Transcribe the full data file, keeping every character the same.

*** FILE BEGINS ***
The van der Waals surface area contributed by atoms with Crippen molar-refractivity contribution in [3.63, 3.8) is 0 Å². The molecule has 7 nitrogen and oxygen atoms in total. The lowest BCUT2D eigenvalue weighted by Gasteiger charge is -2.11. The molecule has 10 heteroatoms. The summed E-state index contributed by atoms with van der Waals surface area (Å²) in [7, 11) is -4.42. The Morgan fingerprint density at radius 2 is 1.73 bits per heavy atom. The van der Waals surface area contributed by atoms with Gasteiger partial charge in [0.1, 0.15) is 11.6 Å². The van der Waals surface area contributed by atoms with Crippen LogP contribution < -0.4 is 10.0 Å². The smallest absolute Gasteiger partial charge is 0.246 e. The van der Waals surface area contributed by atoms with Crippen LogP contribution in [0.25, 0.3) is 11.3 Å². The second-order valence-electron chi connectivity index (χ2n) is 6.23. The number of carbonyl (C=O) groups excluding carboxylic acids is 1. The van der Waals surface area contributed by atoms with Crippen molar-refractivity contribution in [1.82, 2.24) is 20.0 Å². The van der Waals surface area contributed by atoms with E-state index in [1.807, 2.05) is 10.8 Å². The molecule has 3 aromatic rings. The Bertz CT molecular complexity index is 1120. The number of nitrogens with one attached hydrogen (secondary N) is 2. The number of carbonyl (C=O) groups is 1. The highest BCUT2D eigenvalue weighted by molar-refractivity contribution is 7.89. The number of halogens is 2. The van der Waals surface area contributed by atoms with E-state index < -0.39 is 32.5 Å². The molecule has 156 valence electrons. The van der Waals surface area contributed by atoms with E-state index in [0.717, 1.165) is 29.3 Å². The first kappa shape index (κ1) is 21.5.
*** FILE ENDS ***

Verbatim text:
The van der Waals surface area contributed by atoms with Crippen molar-refractivity contribution in [3.63, 3.8) is 0 Å². The molecule has 7 nitrogen and oxygen atoms in total. The lowest BCUT2D eigenvalue weighted by Gasteiger charge is -2.11. The molecule has 10 heteroatoms. The summed E-state index contributed by atoms with van der Waals surface area (Å²) in [7, 11) is -4.42. The Morgan fingerprint density at radius 2 is 1.73 bits per heavy atom. The van der Waals surface area contributed by atoms with Gasteiger partial charge in [0.1, 0.15) is 11.6 Å². The van der Waals surface area contributed by atoms with Crippen LogP contribution < -0.4 is 10.0 Å². The smallest absolute Gasteiger partial charge is 0.246 e. The van der Waals surface area contributed by atoms with Crippen LogP contribution in [0.25, 0.3) is 11.3 Å². The second-order valence-electron chi connectivity index (χ2n) is 6.23. The number of carbonyl (C=O) groups excluding carboxylic acids is 1. The van der Waals surface area contributed by atoms with Crippen molar-refractivity contribution in [1.82, 2.24) is 20.0 Å². The van der Waals surface area contributed by atoms with E-state index in [1.807, 2.05) is 10.8 Å². The molecule has 3 aromatic rings. The Bertz CT molecular complexity index is 1120. The number of nitrogens with one attached hydrogen (secondary N) is 2. The number of carbonyl (C=O) groups is 1. The highest BCUT2D eigenvalue weighted by molar-refractivity contribution is 7.89. The number of halogens is 2. The van der Waals surface area contributed by atoms with E-state index < -0.39 is 32.5 Å². The molecule has 156 valence electrons. The van der Waals surface area contributed by atoms with E-state index in [0.717, 1.165) is 29.3 Å². The first kappa shape index (κ1) is 21.5.